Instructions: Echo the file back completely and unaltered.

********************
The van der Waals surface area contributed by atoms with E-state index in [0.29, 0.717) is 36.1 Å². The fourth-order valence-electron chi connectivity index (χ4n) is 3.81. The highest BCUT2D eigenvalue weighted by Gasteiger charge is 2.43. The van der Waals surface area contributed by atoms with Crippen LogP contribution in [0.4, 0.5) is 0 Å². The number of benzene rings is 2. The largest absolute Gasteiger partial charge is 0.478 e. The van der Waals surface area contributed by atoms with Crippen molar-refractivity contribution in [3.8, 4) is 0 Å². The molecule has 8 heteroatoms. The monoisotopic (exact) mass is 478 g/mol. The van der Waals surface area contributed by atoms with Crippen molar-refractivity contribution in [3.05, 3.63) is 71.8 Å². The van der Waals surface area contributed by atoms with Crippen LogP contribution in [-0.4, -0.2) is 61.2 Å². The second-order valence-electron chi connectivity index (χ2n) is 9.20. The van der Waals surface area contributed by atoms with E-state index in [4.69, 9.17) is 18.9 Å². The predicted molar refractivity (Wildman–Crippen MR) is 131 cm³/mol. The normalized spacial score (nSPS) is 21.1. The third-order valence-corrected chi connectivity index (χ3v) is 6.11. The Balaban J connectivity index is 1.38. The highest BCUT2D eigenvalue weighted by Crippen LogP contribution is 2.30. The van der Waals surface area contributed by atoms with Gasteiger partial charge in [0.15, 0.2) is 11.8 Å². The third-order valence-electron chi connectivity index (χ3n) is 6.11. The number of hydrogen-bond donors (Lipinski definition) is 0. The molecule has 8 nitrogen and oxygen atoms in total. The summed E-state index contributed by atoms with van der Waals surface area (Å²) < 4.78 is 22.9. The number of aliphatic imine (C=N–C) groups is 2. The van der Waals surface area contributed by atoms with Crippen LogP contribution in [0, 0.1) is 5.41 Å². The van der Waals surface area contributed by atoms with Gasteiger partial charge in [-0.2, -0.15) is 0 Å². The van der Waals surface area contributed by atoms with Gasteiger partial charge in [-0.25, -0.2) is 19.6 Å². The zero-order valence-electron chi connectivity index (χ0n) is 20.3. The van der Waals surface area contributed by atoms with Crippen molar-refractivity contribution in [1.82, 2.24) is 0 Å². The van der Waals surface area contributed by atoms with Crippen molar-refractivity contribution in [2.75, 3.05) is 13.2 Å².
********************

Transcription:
The van der Waals surface area contributed by atoms with E-state index in [0.29, 0.717) is 36.1 Å². The fourth-order valence-electron chi connectivity index (χ4n) is 3.81. The highest BCUT2D eigenvalue weighted by Gasteiger charge is 2.43. The van der Waals surface area contributed by atoms with Crippen LogP contribution in [0.4, 0.5) is 0 Å². The number of benzene rings is 2. The largest absolute Gasteiger partial charge is 0.478 e. The van der Waals surface area contributed by atoms with Crippen molar-refractivity contribution in [3.8, 4) is 0 Å². The molecule has 8 heteroatoms. The monoisotopic (exact) mass is 478 g/mol. The van der Waals surface area contributed by atoms with Crippen molar-refractivity contribution in [3.05, 3.63) is 71.8 Å². The van der Waals surface area contributed by atoms with Crippen LogP contribution in [-0.4, -0.2) is 61.2 Å². The second-order valence-electron chi connectivity index (χ2n) is 9.20. The van der Waals surface area contributed by atoms with E-state index in [4.69, 9.17) is 18.9 Å². The predicted molar refractivity (Wildman–Crippen MR) is 131 cm³/mol. The normalized spacial score (nSPS) is 21.1. The third-order valence-corrected chi connectivity index (χ3v) is 6.11. The Balaban J connectivity index is 1.38. The highest BCUT2D eigenvalue weighted by Crippen LogP contribution is 2.30. The van der Waals surface area contributed by atoms with Gasteiger partial charge in [0.15, 0.2) is 11.8 Å². The third-order valence-electron chi connectivity index (χ3n) is 6.11. The number of hydrogen-bond donors (Lipinski definition) is 0. The molecule has 8 nitrogen and oxygen atoms in total. The summed E-state index contributed by atoms with van der Waals surface area (Å²) < 4.78 is 22.9. The number of aliphatic imine (C=N–C) groups is 2. The van der Waals surface area contributed by atoms with Crippen LogP contribution in [0, 0.1) is 5.41 Å². The van der Waals surface area contributed by atoms with Gasteiger partial charge in [-0.2, -0.15) is 0 Å². The van der Waals surface area contributed by atoms with Gasteiger partial charge in [-0.25, -0.2) is 19.6 Å². The zero-order valence-electron chi connectivity index (χ0n) is 20.3. The van der Waals surface area contributed by atoms with Crippen molar-refractivity contribution in [1.82, 2.24) is 0 Å². The van der Waals surface area contributed by atoms with Crippen molar-refractivity contribution in [2.75, 3.05) is 13.2 Å².